related agencies, giving them the capability to transmit pictures and data to the National Command
Centre (NCC) and to other MOI departments. The MOI intend to operate their 4G network in parallel
with their existing Terrestrial Trunked Radio (TETRA) service.

Ooredoo and Vodafone are currently offering 4G services; the service coverage will develop across
Doha with excellent signal strength in city areas however outside the city coverage is likely to be
weak or non-existent.

4G networks can be used from either public or private operators and as such, the services using the
4G need to be appropriately segregated. Services using a public 4G network should be restricted to
low priority, non-safety related services. Operational telephony and data services can use a private
4G network as long as the service levels are agreed beforehand. In the case of using the MOI 4G
network, it needs to be recognised that in the event of a security crisis or high profile event, the MOI
may, at very short notice, severely restrict access to the network, protecting the usage for their own
operations.

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Fibre 3G mobile 4G Mobile Meshed


Wi-Fi WiMAX DSRC TETRA
optic telephony telephony Radio

Centre to centre

communications

Centre to field
 GPRS IP data   Voice
communications

Field to vehicle
 
communications

Vehicle to vehicle

communications
Infrastructure to
infrastructure    
communications

Table 6 ITS Telecommunications technologies and uses.

Network Transmission standards and Protocols


Ethernet switches
Ethernet switches are the active devices at the point which the roadside device is connected to the
ITS Telecommunications Network. Each roadside device will be connected to an Ethernet switch and
each switch can accommodate in the range of 1-8 devices depending upon the roadside device
configuration. Connections from the Ethernet switch to the Roadside device are made using copper
data cables based upon IP standards (Category (cat) 5 or 6). Connections to the backbone of the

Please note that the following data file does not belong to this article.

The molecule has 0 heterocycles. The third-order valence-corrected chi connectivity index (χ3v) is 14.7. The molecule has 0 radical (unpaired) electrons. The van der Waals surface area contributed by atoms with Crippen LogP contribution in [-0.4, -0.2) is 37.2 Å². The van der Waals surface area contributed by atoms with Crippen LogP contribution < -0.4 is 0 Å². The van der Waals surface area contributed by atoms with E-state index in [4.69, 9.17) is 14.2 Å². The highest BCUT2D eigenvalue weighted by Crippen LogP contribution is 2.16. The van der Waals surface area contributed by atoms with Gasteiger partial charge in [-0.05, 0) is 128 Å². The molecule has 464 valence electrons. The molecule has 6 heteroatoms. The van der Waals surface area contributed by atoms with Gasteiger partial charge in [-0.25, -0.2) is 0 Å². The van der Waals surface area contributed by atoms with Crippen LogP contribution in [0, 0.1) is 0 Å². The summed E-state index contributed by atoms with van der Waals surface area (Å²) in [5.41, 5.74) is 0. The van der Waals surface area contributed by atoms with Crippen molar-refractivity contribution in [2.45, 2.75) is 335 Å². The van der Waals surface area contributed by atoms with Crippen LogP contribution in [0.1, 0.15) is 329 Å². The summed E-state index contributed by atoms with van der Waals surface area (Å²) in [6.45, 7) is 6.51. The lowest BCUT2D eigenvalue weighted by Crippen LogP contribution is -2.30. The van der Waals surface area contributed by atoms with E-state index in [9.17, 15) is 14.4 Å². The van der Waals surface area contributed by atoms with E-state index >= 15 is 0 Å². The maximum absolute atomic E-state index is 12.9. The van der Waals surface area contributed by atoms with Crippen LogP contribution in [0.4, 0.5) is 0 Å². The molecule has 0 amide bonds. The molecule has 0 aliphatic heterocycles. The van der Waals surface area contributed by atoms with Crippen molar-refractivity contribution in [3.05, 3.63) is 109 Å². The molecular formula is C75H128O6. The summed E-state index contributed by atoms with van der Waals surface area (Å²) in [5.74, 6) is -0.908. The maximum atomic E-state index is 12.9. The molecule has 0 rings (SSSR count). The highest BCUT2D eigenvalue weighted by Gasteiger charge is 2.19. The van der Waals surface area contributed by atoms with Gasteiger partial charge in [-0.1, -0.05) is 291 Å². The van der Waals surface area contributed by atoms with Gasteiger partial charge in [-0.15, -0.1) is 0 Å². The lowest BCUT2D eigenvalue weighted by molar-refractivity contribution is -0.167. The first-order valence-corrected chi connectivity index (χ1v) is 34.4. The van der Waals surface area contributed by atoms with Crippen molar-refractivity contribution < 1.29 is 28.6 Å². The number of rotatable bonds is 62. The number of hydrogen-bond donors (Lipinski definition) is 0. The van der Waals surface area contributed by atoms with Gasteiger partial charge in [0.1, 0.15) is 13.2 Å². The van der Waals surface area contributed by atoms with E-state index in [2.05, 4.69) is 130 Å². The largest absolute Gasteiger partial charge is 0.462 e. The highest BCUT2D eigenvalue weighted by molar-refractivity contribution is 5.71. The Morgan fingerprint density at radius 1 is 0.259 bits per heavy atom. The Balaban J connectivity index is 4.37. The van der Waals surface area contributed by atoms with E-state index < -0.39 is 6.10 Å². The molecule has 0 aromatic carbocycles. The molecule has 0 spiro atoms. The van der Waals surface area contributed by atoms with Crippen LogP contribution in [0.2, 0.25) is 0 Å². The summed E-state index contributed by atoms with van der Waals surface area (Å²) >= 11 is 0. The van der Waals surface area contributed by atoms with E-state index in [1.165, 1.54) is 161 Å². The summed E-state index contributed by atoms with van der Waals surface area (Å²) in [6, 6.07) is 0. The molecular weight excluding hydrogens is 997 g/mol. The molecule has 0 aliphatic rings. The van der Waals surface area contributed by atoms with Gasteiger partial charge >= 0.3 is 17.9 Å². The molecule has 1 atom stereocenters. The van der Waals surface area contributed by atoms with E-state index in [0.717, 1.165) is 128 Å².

telecommunications network are through fibre optic cables.

Ethernet switches for use in roadside environment are available from a range of suppliers who are
already providing product to ITS projects in other parts of the world. The source for the device will
be as a result of the procurement exercise and will need to meet the requirements for
Transportation related applications (NTCIP or similar).

Backbone Transmission Technology


Using IP technology as the backbone for the Telecommunications Network means that the
opportunities for a robust, reliable and very flexible network. The volumes of equipment required
will be as a result of the final backbone architecture design; however this will further be a result of
the procurement exercise, identifying a suitable supplier who can provide the best solution for the
ITS.

Potential suppliers shall be required to propose solutions that address the requirements of the
Ashghal ITS specifications. Solutions need to include hardware, software, implementation operations
and support.

ITS Telecommunications Network requirements


The successful implementation of the ITS in Qatar will rely upon the availability of the ITS
equipment, the availability of the power to run the equipment and the availability of the
telecommunications network to connect the various system together.

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The telecommunications network for the multi-modal ITS in Qatar is designed to be a Wide Area
Network (WAN) topology, connecting the roadside equipment back to the TMC and to connect the
TMC to other transportation Stakeholders and information providers. Existing WAN connectivity
technologies available for use in the ITS Telecommunications Network are either fixed line or
wireless.

Digital Communications
The ITS Telecommunications Network will utilise digital communications where the common entry
point to the network is through an Ethernet interface which is now being developed as the common
form of network throughout the ITS industry.

The topology of the IP Network follows the same design as that of the public Internet, using a
combination of access devices, backbone routers and high-speed data links to interconnect a large
number of devices in a meshed configuration for high resilience.

The telecommunications network needs need to align with the business needs. The Ashghal
strapline is “Qatar deserves the best” and the implementation of the telecommunications network
must reflect this:

 The network must be flexible, secure and resilient and deliver high availability.
 Must facilitate cross organisation collaboration, not just in Ashghal but across the
Government agencies for the State of Qatar
 Must be cost effective and dimensioned to a size suitable for the task.
 Will allow for the development and deployment of future services and applications.

These guiding principles initially look at the technical aspects that will underpin the